1 + 1 = 3: Abilities in a group

We will now look at how the abilities of several persons within a group can mutually support each other. For this purpose we will imagine that these people are jointly working on a task.

Let‘s consider first a group of several people with spheres of the same colour, i.e. all members of the group are pursuing amongst other things the same objective X. Let’s first remind ourselves again of the definition of the model: Inside the sphere are the fully-trained abilities to achieve the goal X. The size of the sphere is a measurement of the already developed ability to achieve this goal X.

overlapping spheres

Figure 11: Overlapping spheres

The similar-coloured spheres of the participating people will often overlap. If two spheres are positioned beside one another so that for example the areas with 50% illumination overlap, then the overlapped area will be fully illuminated in the corresponding colour (hatched area in Figure 11). The area, which is thus fully illuminated through the group together, can therefore under certain circumstances be significantly greater than the area of the individual spheres. The abilities of a group can therefore be greater than the sum of all the abilities of the individual members of this group.

We know of this through our day-to-day life: Many tasks can only be jointly accomplished by a group of people whose abilities mutually complement each other. If for example the task is to carry away a load weighing 250 kg, then 3 people whose individual carrying capacity is 100 kg cannot achieve anything alone. However together they will be able to carry away this load.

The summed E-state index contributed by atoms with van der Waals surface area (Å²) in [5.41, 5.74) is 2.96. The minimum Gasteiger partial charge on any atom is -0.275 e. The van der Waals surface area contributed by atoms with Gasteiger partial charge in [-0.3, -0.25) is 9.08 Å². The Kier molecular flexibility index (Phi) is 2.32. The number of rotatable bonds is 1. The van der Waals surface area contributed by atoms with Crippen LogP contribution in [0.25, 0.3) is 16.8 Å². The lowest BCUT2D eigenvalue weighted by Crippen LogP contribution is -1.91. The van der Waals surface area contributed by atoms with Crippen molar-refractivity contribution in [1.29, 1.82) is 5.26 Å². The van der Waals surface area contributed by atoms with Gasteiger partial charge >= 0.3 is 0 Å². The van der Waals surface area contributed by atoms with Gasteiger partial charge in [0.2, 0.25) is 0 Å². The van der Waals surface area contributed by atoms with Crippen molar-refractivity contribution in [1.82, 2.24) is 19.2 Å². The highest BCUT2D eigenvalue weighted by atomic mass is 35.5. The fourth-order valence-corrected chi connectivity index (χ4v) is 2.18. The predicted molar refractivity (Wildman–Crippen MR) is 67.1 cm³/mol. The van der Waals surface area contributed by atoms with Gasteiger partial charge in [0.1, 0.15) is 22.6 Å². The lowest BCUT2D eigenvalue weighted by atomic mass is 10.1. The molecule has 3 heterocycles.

What has been demonstrated in this example with physical abilities (strength), is naturally also valid in the intellectual area. In exactly the same way people can supplement each other as far as intuitive perception is concerned and hence they can jointly assess additional information.

This mutual addition of peoples‘ abilities has been used to benefit mankind from time immemorial. In particular the more complex problems are solved by groups of people. Today we use fine-sounding terms for this: We have brainstorming sessions, arrange conferences, meetings, discussions etc. in order to find solutions to particular problems.

We can however also observe similar phenomena in nature, for example in the case of animals the navigational abilities of swarms of birds and fish, the joint hunting of certain predators etc.

In the chapter on the interaction with nature we will again find evidence that we human beings often make use of this «group formation» with nature unconsciously. The white sphere of awareness basically exists in all beings. For this reason additional intuitive abilities are available in the healthy natural world, for example in a forest, on a sea or in the mountains. It is therefore worthwhile making difficult decisions in peace and quiet in a natural setting!

 

In conclusion we would again like to emphasize that self-responsibility does still exist in a group in spite of all this: We are also fully responsible for those decisions which we make within a group. This responsibility cannot be shared out like a cake but instead remains with the person or persons who made the respective decision.

Other people, or in general all beings, can help us in making the decision, in that within a group additional abilities are available. Amongst other things we can also by this means assess additional information in intuitive ways. We must not however confuse this help with the division of responsibility.